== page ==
Israeli stocks rose for the first day in four on Tuesday, led by Bezeq Ltd., after Clal Finance Batucha Investment Management Ltd. raised its recommendation on the shares of Israel's biggest telecommunications company.
The TA-25 Index added 3.81, or 0.3 percent, to 1184.65 at the close in Tel Aviv. Investors traded about NIS 1.79 billion in shares and convertible securities.
Bezeq gained NIS 0.09, or 1.3%, to NIS 7.26, after Clal upgraded its shares to "market outperform" from "market perform," saying the government's number-portability plan wouldn't hurt the company as much as previously forecast. Subscribers are now allowed to take their phone numbers with them under a new rule that came into effect December 1.
Bezeq's shares will probably trade at NIS 8.3 in the next 12 months, up from a previous estimate of NIS 7.5, Clal Finance said.
Delek Group Ltd., the holding company with stakes in energy, real estate and financial institutions, increased NIS 8.10, or 0.9%, to NIS 867. Citigroup Global Markets raised its recommendation on the shares of Delek US Holdings Inc., the subsidiary of Delek Group, to "buy" from "hold." Delek Real Estate Ltd. advanced NIS 0.49, or 2.3%, to NIS 22. The property owner said it converted NIS 205m. in bonds it held in Vitnia Ltd. into a 50% stake in the company.
Israel Chemicals Ltd., the company that extracts minerals from the Dead Sea to make fertilizers, gained NIS 1.54, or 3.4%, to NIS 47.44.
OAO Uralkali, the Russian potash maker owned by billionaire Dmitry Rybolovlev, was rated a "buy" in new coverage by UBS AG.
Makhteshim Agan Industries Ltd., the world's largest maker of generic agrochemicals, increased NIS 0.60, or 1.8%, to NIS 33.70 after Monsanto Co. raised prices for its Roundup herbicides by between $5 to $8 a gallon.
Generic Glyphosate, which is the active ingredient in Roundup, is Makhteshim's largest single-selling product and accounts for about 10% of sales, Tel Aviv-based analyst Haim Israel of Merrill Lynch & Co. wrote in a report Tuesday.
Stocks climbed for the first time in three days, led by computer companies and energy producers, after Adobe Systems Inc. forecast profit above analysts' estimates and the price of oil gained.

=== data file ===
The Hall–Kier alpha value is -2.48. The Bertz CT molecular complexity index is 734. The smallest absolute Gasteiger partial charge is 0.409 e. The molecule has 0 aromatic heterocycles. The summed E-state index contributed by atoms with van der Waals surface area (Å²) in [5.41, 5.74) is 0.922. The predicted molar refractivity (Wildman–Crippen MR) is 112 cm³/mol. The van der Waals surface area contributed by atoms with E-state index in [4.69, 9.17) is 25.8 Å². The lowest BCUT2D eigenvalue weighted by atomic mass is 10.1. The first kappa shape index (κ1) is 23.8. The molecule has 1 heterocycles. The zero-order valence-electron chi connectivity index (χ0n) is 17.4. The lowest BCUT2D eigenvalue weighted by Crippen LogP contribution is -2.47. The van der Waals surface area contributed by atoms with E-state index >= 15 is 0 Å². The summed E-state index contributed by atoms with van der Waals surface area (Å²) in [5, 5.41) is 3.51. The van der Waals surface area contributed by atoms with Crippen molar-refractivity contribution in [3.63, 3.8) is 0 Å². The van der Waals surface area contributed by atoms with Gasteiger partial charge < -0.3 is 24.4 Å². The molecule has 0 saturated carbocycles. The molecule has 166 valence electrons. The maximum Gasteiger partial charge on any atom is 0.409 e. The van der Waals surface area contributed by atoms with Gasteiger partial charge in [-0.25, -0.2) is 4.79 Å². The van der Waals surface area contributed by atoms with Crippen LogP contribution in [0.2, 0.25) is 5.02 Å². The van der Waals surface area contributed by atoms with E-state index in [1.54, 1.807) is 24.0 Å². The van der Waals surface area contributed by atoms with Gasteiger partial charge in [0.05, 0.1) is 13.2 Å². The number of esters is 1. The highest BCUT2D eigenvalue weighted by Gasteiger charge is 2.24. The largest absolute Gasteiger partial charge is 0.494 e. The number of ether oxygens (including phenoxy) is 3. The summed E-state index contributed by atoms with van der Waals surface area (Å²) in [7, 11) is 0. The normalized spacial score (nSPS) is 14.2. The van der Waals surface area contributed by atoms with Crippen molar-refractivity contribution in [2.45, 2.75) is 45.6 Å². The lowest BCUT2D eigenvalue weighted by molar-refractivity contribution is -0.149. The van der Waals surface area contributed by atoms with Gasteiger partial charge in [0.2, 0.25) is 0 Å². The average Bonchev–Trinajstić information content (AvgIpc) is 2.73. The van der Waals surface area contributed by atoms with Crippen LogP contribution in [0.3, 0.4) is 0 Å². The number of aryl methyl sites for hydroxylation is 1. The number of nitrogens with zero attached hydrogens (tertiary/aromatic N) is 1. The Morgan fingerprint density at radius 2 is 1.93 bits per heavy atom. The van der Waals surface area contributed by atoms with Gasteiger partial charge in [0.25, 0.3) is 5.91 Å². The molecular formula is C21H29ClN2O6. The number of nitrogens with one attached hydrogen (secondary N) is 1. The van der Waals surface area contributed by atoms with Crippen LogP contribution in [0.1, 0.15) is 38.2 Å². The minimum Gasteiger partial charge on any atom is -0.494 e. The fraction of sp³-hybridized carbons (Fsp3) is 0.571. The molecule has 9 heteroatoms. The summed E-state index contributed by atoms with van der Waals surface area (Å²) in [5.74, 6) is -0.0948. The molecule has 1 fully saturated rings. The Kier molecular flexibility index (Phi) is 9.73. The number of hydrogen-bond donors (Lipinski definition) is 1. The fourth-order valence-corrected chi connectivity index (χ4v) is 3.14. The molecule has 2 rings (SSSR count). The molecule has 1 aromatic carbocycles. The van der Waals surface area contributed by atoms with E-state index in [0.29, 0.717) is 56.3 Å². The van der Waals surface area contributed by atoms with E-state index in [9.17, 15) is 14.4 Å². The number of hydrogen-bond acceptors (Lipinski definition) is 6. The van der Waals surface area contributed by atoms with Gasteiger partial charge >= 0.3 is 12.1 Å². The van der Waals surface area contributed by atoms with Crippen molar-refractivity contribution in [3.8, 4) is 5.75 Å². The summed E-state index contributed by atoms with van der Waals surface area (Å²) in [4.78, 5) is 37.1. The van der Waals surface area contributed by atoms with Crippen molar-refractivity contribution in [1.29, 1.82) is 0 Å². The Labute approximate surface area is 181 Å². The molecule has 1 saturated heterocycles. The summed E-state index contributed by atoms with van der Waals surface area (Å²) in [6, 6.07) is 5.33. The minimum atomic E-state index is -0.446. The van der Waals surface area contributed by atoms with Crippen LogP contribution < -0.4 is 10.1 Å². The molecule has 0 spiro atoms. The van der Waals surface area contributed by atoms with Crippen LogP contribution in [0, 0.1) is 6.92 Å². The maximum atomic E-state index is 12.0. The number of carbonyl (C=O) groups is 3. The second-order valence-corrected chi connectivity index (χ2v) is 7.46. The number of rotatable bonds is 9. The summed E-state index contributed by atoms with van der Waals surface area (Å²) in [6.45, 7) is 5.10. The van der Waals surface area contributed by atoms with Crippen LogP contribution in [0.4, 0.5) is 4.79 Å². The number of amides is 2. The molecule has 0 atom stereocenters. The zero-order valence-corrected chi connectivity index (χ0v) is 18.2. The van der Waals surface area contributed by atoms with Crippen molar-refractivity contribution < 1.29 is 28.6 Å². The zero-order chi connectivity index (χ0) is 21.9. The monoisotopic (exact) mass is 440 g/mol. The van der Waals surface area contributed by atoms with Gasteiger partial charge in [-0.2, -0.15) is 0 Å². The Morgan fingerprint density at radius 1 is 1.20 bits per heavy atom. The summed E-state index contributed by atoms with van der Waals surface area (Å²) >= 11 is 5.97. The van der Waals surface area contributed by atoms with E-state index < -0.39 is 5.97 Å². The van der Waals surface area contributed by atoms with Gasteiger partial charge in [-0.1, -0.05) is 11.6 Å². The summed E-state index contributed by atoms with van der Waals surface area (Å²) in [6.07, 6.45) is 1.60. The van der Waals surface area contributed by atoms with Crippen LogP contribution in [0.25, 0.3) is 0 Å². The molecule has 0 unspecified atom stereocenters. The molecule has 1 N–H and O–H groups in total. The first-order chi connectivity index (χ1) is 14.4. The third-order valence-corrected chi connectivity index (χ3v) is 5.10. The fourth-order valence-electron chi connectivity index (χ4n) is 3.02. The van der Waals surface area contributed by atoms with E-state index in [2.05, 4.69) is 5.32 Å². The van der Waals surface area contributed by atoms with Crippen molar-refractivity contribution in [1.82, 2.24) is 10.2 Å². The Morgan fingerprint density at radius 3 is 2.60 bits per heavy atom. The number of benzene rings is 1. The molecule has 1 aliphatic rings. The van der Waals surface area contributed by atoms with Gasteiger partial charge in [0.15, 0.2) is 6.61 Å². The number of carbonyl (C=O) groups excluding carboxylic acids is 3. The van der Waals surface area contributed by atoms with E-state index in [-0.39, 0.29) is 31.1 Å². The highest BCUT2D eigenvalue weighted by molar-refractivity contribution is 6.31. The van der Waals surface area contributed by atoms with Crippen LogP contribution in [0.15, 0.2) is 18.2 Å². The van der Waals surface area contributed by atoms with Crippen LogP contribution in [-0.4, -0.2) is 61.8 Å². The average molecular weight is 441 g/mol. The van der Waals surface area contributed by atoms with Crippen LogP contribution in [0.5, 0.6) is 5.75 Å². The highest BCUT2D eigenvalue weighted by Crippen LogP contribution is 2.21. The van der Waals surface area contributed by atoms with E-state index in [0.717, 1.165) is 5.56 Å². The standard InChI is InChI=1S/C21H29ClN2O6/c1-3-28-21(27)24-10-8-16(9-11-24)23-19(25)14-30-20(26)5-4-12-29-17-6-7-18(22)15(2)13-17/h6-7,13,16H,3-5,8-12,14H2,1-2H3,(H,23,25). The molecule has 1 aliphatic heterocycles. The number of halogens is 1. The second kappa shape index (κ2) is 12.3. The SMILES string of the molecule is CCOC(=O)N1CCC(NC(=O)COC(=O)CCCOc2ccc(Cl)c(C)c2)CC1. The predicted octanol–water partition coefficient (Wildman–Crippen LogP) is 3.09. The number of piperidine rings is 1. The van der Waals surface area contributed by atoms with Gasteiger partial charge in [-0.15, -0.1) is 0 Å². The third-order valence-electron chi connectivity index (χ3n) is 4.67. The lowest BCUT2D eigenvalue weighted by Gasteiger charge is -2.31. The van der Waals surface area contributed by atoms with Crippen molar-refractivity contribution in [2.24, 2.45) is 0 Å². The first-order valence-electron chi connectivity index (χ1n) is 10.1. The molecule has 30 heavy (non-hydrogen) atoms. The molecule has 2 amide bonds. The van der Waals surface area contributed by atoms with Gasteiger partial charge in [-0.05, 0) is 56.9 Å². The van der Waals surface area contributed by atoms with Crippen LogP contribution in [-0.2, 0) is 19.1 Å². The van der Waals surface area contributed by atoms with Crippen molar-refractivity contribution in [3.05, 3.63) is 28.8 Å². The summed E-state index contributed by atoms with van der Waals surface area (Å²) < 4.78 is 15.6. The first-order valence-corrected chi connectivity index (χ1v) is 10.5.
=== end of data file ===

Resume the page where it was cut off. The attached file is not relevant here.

The split performance came on a day when the European Central Bank
allotted $501b. to banks - demonstrating central bank resolve to tackle the credit crisis but also the scope of the problems that plagued the sector in the first place.
The Standard & Poor's 500 Index gained 3.29, or 0.2%, to 1,449.19 late morning in New York while the Dow Jones Industrial Average added 25.52, or 0.2%, to 13,192.72 and the Nasdaq Composite Index increased 6.97, or 0.3%, to 2,581.43.
Shares in Europe ended virtually flat on Tuesday, with automakers staging a bit of a recovery but profit taking seen in the technology and defensive sectors, led by a brokerage downgrade of food giant Nestle.
The pan-European Dow Jones Stoxx 600 index closed with a loss of 0.1% to 360.42. While automakers like Porsche, up 3%, saw some pep, recent safe-haven plays saw a drop.
Swiss food group Nestle ended 2.8% lower after it was downgraded to neutral from buy at UBS. The stock had gained 24% this year.
Of regional indexes, the UK FTSE 100 index was up a fraction of a percentage point at 6,279.30, the German DAX 30 index increased 0.3% while the French CAC-40 index ended 0.1%.
Stocks fell for a fifth day, led by consumer electronics and natural resources companies, on concern the US housing slump will derail growth in the region's biggest export market. Nintendo Co., the world's biggest maker of handheld game players, and Matsushita Electric Industrial Co. paced losses in Japan.
The MSCI Asia Pacific Index fell 0.2% to 152.04 at 7:09 p.m. in Tokyo, after dropping as much as 1.1% and climbing as much as 0.3%. Most Asian benchmarks slid. South Korea's Kospi index gained 1.2 percent, the most in the region, ahead of the nation's presidential election Wednesday. Japan's Nikkei 225 Stock Average declined 0.3% to 15,207.86.
The shekel rose by the most in almost a month, strengthening as much as 1.7% against the dollar, to 3.9341, from 4.0011 Monday. It was at 3.9510 in late trade.
"It's recovering a bit from movement of the last few days," said Sagie Poznerson, a bond trader at Tel Aviv-based Leader & Co. "The shekel's strengthening and the TA-25 is rising in line with overseas markets. The level of bonds is pretty attractive now, so it's drawing buyers."
The yen fell against the dollar and euro after the European Central Bank added a record $500b. to the banking system, encouraging investors to borrow in Japan to buy higher-yielding assets elsewhere. Japan's yen weakened versus 12 of the 16 most actively traded currencies, dropping the most against the Brazilian real and the Australian dollar. The yen dropped to 113.29 against the dollar in morning trade in New York, from 112.95 Monday. It fell against the euro to 163.07, from 162.64. The dollar was little changed at $1.4395 per euro.
Crude oil fell amid speculation that warmer weather in the eastern US will curb fuel consumption next week.
The National Weather Service forecast higher-than-normal temperatures in a six-to-10 day period in the Northeast, the region responsible for about 80% of US residential consumption of heating oil. Prices rose earlier Tuesday on an Iraqi announcement that Turkish forces had entered northern Iraq.
Crude oil for January delivery fell 62 cents, or 0.7%, to $90.01 a barrel during late morning trading on the New York Mercantile Exchange.
Gold rose for the second straight day on speculation energy and food costs will accelerate, boosting the appeal of the metal as a hedge against inflation.
Gold futures for February delivery rose $6.60, or 0.8%, to $805.90 an ounce on the Comex division of the NYMEX, after earlier rising to $811.40.
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